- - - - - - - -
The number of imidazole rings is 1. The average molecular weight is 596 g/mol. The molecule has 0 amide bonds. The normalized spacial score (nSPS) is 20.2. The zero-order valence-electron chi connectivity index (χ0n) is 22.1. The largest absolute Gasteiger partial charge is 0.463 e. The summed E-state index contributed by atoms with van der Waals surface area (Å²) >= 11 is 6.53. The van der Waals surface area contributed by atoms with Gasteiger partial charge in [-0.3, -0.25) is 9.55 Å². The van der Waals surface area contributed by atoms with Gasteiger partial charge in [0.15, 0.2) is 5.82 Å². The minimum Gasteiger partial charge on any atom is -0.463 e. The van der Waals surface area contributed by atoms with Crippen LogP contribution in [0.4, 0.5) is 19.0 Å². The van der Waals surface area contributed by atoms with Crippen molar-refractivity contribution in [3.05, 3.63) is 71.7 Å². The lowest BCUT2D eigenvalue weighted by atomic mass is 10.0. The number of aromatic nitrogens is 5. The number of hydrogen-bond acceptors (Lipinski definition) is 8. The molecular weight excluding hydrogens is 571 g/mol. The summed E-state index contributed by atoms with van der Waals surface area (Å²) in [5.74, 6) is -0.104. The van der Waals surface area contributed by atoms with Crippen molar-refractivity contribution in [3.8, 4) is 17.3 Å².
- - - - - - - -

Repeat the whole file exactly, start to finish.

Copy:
The number of imidazole rings is 1. The average molecular weight is 596 g/mol. The molecule has 0 amide bonds. The normalized spacial score (nSPS) is 20.2. The zero-order valence-electron chi connectivity index (χ0n) is 22.1. The largest absolute Gasteiger partial charge is 0.463 e. The summed E-state index contributed by atoms with van der Waals surface area (Å²) >= 11 is 6.53. The van der Waals surface area contributed by atoms with Gasteiger partial charge in [-0.3, -0.25) is 9.55 Å². The van der Waals surface area contributed by atoms with Gasteiger partial charge in [0.15, 0.2) is 5.82 Å². The minimum Gasteiger partial charge on any atom is -0.463 e. The van der Waals surface area contributed by atoms with Crippen LogP contribution in [0.4, 0.5) is 19.0 Å². The van der Waals surface area contributed by atoms with Crippen molar-refractivity contribution in [3.05, 3.63) is 71.7 Å². The lowest BCUT2D eigenvalue weighted by atomic mass is 10.0. The number of aromatic nitrogens is 5. The number of hydrogen-bond acceptors (Lipinski definition) is 8. The molecular weight excluding hydrogens is 571 g/mol. The summed E-state index contributed by atoms with van der Waals surface area (Å²) in [5.74, 6) is -0.104. The van der Waals surface area contributed by atoms with Crippen molar-refractivity contribution in [3.8, 4) is 17.3 Å².